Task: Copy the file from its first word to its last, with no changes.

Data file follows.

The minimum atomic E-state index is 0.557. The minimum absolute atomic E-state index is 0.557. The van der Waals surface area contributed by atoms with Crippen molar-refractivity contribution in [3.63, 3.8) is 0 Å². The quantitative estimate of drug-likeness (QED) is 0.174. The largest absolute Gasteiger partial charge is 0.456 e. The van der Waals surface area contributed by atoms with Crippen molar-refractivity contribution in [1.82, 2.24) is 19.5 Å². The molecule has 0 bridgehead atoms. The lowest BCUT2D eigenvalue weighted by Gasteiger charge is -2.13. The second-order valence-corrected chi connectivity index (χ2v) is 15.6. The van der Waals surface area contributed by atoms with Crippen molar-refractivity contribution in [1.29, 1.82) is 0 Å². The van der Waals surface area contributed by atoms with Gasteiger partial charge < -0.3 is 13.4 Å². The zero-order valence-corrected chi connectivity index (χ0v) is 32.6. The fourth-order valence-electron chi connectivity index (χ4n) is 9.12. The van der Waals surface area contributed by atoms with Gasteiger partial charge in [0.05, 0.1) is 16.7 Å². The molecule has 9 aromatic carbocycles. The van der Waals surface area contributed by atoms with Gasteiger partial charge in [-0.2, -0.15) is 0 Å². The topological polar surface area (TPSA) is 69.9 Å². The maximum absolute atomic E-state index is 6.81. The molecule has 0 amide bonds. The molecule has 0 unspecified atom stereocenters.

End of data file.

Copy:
The minimum atomic E-state index is 0.557. The minimum absolute atomic E-state index is 0.557. The van der Waals surface area contributed by atoms with Crippen molar-refractivity contribution in [3.63, 3.8) is 0 Å². The quantitative estimate of drug-likeness (QED) is 0.174. The largest absolute Gasteiger partial charge is 0.456 e. The van der Waals surface area contributed by atoms with Crippen molar-refractivity contribution in [1.82, 2.24) is 19.5 Å². The molecule has 0 bridgehead atoms. The lowest BCUT2D eigenvalue weighted by Gasteiger charge is -2.13. The second-order valence-corrected chi connectivity index (χ2v) is 15.6. The van der Waals surface area contributed by atoms with Crippen molar-refractivity contribution in [1.29, 1.82) is 0 Å². The van der Waals surface area contributed by atoms with Gasteiger partial charge < -0.3 is 13.4 Å². The zero-order valence-corrected chi connectivity index (χ0v) is 32.6. The fourth-order valence-electron chi connectivity index (χ4n) is 9.12. The van der Waals surface area contributed by atoms with Gasteiger partial charge in [0.05, 0.1) is 16.7 Å². The molecule has 9 aromatic carbocycles. The van der Waals surface area contributed by atoms with Gasteiger partial charge in [-0.2, -0.15) is 0 Å². The topological polar surface area (TPSA) is 69.9 Å². The maximum absolute atomic E-state index is 6.81. The molecule has 0 amide bonds. The molecule has 0 unspecified atom stereocenters.